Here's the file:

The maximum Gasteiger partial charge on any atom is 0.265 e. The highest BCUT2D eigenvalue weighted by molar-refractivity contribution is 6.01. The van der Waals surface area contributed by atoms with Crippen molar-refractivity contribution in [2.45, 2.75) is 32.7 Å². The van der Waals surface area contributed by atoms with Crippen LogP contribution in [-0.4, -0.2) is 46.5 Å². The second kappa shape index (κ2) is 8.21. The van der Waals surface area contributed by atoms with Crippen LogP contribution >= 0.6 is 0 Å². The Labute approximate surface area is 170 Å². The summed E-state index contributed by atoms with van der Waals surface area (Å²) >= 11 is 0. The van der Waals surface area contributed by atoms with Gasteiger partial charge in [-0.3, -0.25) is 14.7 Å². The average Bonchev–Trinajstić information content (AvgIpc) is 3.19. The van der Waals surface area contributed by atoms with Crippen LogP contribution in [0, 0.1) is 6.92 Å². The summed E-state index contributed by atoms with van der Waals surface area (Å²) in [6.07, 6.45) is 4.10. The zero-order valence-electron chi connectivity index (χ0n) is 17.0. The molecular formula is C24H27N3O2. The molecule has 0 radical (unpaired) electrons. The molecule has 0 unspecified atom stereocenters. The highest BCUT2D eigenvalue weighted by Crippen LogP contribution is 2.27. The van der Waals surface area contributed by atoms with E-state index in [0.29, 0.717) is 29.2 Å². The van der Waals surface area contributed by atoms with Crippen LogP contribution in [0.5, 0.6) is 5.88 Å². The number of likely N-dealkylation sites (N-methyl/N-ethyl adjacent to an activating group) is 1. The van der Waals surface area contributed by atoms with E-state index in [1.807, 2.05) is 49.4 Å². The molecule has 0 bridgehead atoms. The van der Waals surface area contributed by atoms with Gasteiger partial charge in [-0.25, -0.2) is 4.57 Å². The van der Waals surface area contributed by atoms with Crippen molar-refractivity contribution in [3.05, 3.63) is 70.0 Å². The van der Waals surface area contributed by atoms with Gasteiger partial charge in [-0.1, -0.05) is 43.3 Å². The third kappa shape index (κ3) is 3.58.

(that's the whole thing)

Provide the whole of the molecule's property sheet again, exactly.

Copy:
The maximum Gasteiger partial charge on any atom is 0.265 e. The highest BCUT2D eigenvalue weighted by molar-refractivity contribution is 6.01. The van der Waals surface area contributed by atoms with Crippen molar-refractivity contribution in [2.45, 2.75) is 32.7 Å². The van der Waals surface area contributed by atoms with Crippen LogP contribution in [-0.4, -0.2) is 46.5 Å². The second kappa shape index (κ2) is 8.21. The van der Waals surface area contributed by atoms with Crippen LogP contribution >= 0.6 is 0 Å². The Labute approximate surface area is 170 Å². The summed E-state index contributed by atoms with van der Waals surface area (Å²) >= 11 is 0. The van der Waals surface area contributed by atoms with Gasteiger partial charge in [-0.3, -0.25) is 14.7 Å². The average Bonchev–Trinajstić information content (AvgIpc) is 3.19. The van der Waals surface area contributed by atoms with Crippen LogP contribution in [0, 0.1) is 6.92 Å². The summed E-state index contributed by atoms with van der Waals surface area (Å²) in [6.07, 6.45) is 4.10. The zero-order valence-electron chi connectivity index (χ0n) is 17.0. The molecular formula is C24H27N3O2. The molecule has 0 radical (unpaired) electrons. The molecule has 0 unspecified atom stereocenters. The highest BCUT2D eigenvalue weighted by Crippen LogP contribution is 2.27. The van der Waals surface area contributed by atoms with E-state index in [0.29, 0.717) is 29.2 Å². The van der Waals surface area contributed by atoms with Crippen LogP contribution in [0.5, 0.6) is 5.88 Å². The number of likely N-dealkylation sites (N-methyl/N-ethyl adjacent to an activating group) is 1. The van der Waals surface area contributed by atoms with E-state index in [1.807, 2.05) is 49.4 Å². The molecule has 0 bridgehead atoms. The van der Waals surface area contributed by atoms with Gasteiger partial charge in [-0.25, -0.2) is 4.57 Å². The van der Waals surface area contributed by atoms with Crippen molar-refractivity contribution in [3.05, 3.63) is 70.0 Å². The van der Waals surface area contributed by atoms with Gasteiger partial charge in [-0.1, -0.05) is 43.3 Å². The third kappa shape index (κ3) is 3.58.